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There's no such thing as Shadow IT

Ian Cox | July 13, 2016
Gone are the halcyon days as the CIO as a gatekeeper; CIOs must embrace their roles and expertise as technology brokers

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Ion Cox

Headlines and surveys about shadow IT and the measures that CIOs should take to control technology expenditure outside of their budgets are still commonplace.

And, whilst the exact level of shadow IT activity may be difficult to quantify and will vary across different organisations, one thing is clear: technology budgets held by non-IT functions are increasing and will continue to grow for the foreseeable future.

Shadow IT is not new, of course. Ever since IT departments have existed, there has been some kind of technology-related activity taking place away from their prying eyes.

Originally, this unofficial IT tended to be limited to someone with a penchant for Access databases, enthusiastic individuals arranging vendor demos or a manager trying to buy IT equipment on company expenses.

More often that not, however, this was done with good intentions and was usually borne out of a need that was not being met by the central IT function (albeit sometimes for good reasons).

In those halcyon days, CIOs had a firm grip on all technology activity and expenditure; when a locally developed database was discovered - usually because it had become business critical and then experienced an outage - it would be absorbed by the IT function and migrated to a corporate standard database with all the relevant back-up, documentation, support and security provisions added.

The CIO was the gatekeeper to the company's network and servers and hence could reject requests to purchase systems that other departments wanted to use on the grounds of standards, support, skills, cost, database, operating system, priorities, security, vendor size, or whatever other reason they could think of to keep control of the technology landscape.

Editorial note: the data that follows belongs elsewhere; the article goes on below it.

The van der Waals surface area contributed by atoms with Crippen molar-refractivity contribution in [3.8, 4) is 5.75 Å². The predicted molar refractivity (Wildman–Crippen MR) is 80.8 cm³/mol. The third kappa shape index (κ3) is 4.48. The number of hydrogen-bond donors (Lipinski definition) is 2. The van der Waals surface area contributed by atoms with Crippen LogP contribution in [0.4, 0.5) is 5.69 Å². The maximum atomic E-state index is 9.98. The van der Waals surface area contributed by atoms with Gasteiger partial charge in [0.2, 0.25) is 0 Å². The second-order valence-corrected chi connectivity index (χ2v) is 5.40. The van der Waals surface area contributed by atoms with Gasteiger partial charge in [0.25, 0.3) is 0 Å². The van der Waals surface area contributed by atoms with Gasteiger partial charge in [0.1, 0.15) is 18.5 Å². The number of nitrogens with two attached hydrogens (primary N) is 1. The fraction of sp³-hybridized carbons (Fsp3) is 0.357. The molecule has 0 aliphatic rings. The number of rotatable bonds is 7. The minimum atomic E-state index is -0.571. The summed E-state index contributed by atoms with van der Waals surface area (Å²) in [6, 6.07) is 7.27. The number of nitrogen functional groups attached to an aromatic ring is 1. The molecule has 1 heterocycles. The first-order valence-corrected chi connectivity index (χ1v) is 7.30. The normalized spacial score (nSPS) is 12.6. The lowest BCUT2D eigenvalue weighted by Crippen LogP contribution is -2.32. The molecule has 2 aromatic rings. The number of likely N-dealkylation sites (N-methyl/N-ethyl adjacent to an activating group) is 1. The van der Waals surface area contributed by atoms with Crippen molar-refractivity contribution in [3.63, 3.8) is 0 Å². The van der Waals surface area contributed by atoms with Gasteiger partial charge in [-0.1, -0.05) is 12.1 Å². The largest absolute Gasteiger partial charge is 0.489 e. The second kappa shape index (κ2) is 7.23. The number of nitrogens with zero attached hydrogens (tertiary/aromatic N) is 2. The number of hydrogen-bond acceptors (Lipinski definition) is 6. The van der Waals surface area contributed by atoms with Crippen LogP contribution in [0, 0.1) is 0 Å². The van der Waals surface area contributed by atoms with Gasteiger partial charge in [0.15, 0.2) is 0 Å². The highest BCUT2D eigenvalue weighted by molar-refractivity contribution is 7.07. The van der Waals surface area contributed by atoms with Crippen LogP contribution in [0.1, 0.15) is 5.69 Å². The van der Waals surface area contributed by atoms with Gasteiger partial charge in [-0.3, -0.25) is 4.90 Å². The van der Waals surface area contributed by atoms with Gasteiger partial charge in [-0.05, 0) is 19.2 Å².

And, in most organisations, it was simply not possible for another department to bypass the IT function by directly purchasing technology; only the IT function could raise orders for technology and, if another department tried to purchase IT equipment or services, this would be trapped by the Finance department and referred to IT for review and approval.

And, just in case a department was tempted to hide technology expenditure under a non-IT account or cost code, the company's procurement policies (often at the insistence of IT) made it clear that such an action would be treated as a disciplinary offence.

But the world has changed. In the last five years or so, shadow IT has moved to a whole new level. Technologies such as mobile and cloud have made it a lot easier for non-IT functions to access technology solutions and services without the need to go near the company's servers.

Apps can be installed on mobile devices in a matter of seconds, and cloud-based solutions can be accessed without IT even knowing.

 

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